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Potential Small Mesh Rule Change

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    Posted: 08 July 2021 at 10:42am

Please read the white paper.

For those inclined to make a difference, make comment. Make comment at every meeting and via mail.

(Note: This is an MFC function.  Rob Bizzell- what the hell is wrong?  Why are we limiting public involvement in 2021 by refusing to accept email comments? It appears the Division is purposefully targeting a specific sector to limit that sector's voice.  What is the difference between email and "snail mail"...email is easy and gets there on time to meet the comment deadline.)

Roy Cooper,
Governor
Elizabeth S. Biser

Secretary, DEQ


Kathy B. Rawls,
Division DirectorRelease: ImmediateContact: Tricia.Smith@ncdenr.gov Date: July 8, 2021 Phone: 252-726-7021Marine Fisheries advisory committees to discuss small mesh gill net issues



MOREHEAD CITY – Three advisory committees to the N.C. Marine Fisheries Commission will meet by web conference later this month to discuss possible future small mesh gill net management measures.



The Southern, Northern, and Finfish advisory committees will meet separately to review the Small Mesh Gill Net Rules Modification Information Paper. The paper contains an overview of the small mesh gill net fishery and presents a suite of potential management options focused on reducing regulatory complexity, potential bycatch in the fishery and user conflict. The options provided fall under four categories:

  • Yardage Limits
  • Attendance Requirements
  • Set Time and Area Restrictions
  • Mesh Size Limits


The Marine Fisheries Commission is considering moving some options forward for further development and possible rulemaking. The commission is seeking advisory committee feedback on the options before considering the issue at its August 2021 business meeting.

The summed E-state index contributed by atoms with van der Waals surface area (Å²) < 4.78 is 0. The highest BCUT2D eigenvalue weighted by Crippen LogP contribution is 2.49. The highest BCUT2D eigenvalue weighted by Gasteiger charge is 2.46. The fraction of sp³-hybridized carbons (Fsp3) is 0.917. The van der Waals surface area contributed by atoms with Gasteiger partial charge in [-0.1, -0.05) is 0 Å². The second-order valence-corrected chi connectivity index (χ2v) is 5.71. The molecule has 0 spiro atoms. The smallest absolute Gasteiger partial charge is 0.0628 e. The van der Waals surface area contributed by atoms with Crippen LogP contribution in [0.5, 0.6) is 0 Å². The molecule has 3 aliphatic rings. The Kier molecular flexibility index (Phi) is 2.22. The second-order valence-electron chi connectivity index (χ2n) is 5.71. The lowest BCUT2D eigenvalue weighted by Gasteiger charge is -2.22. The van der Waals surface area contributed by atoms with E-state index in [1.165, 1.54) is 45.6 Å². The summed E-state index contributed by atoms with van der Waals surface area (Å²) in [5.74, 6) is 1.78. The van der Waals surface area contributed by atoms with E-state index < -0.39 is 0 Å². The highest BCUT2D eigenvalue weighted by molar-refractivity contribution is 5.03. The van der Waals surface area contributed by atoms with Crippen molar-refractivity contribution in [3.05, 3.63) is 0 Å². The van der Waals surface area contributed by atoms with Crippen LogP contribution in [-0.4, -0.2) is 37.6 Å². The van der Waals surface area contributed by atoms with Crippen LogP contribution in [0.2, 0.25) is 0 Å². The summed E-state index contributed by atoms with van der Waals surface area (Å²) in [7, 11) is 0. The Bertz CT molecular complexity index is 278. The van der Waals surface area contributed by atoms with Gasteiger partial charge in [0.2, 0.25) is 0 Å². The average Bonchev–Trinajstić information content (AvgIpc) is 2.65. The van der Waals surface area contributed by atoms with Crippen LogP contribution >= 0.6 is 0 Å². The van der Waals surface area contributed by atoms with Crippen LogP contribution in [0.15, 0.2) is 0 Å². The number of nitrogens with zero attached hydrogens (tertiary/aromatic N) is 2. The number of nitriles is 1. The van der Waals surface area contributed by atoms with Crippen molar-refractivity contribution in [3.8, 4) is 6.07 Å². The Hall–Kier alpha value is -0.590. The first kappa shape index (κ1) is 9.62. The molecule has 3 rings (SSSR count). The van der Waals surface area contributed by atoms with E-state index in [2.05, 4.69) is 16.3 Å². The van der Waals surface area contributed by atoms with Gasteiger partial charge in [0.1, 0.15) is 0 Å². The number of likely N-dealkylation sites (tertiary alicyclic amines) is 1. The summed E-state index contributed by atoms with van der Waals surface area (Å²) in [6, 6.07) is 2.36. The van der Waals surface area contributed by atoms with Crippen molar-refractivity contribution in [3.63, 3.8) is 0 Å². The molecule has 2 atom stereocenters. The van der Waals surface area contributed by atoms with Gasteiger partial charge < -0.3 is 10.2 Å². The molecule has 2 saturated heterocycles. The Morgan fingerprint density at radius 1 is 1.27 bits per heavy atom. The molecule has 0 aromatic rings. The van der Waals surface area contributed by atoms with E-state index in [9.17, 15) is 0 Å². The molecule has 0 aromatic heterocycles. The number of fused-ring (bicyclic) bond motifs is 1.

The committees will meet as follows:



Southern Advisory Committee
July 20 at 6 p.m.
Register to speak by noon July 19
Comment online by noon July 19


Northern Advisory Committee
July 21 at 6 p.m.
Register to speak by noon July 20
Comment online by noon July 20


Finfish Advisory Committee
July 22 at 6 p.m.
Register to speak by noon July 21
Comment online by noon July 21




Web conference links and agendas are available on the Marine Fisheries Commission Advisory Committees Meetings webpage.



The public may submit comments to the advisory committees in three ways:
  1. Sign Up to Speak at a meeting – Public comment will be accepted at the advisory committee meetings listed above. Those who wish to speak at the meetings must register by noon the day before the meeting at the provided links.
  2. Submit Online Comments – Public comments will be accepted through online forms. The deadline for submitting comments is noon the day before the meeting at the provided links.
  3. Mail Comments – Written comments may be mailed to: Comments – Small Mesh Gill Net Rules Modification Information Paper, P.O Box 769, Morehead City, N.C. 28557. Comments must be received by the division by noon the day before the meeting.
Emailed comments will not be accepted.


Edited by Rick - 08 July 2021 at 10:51am
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Post Options Post Options   Thanks (0) Thanks(0)   Quote Rick Quote  Post ReplyReply Direct Link To This Post Posted: 12 July 2021 at 8:48am


Another example of the Division managing for maximum extraction versus sustainable, healthy and abundant stocks.

Weakfish are depleted with no hope of recovery in sight.  The "Predation Theory" (dog sharks, striped bass and bluefish) is an abject management failure looking for an excuse.  The latest research shows that weakfish have natal homing.  We could recover our NC stock if managed properly which means removing highly unsustainable gillnets, long-hauls and trawling in our undesignated nursery areas.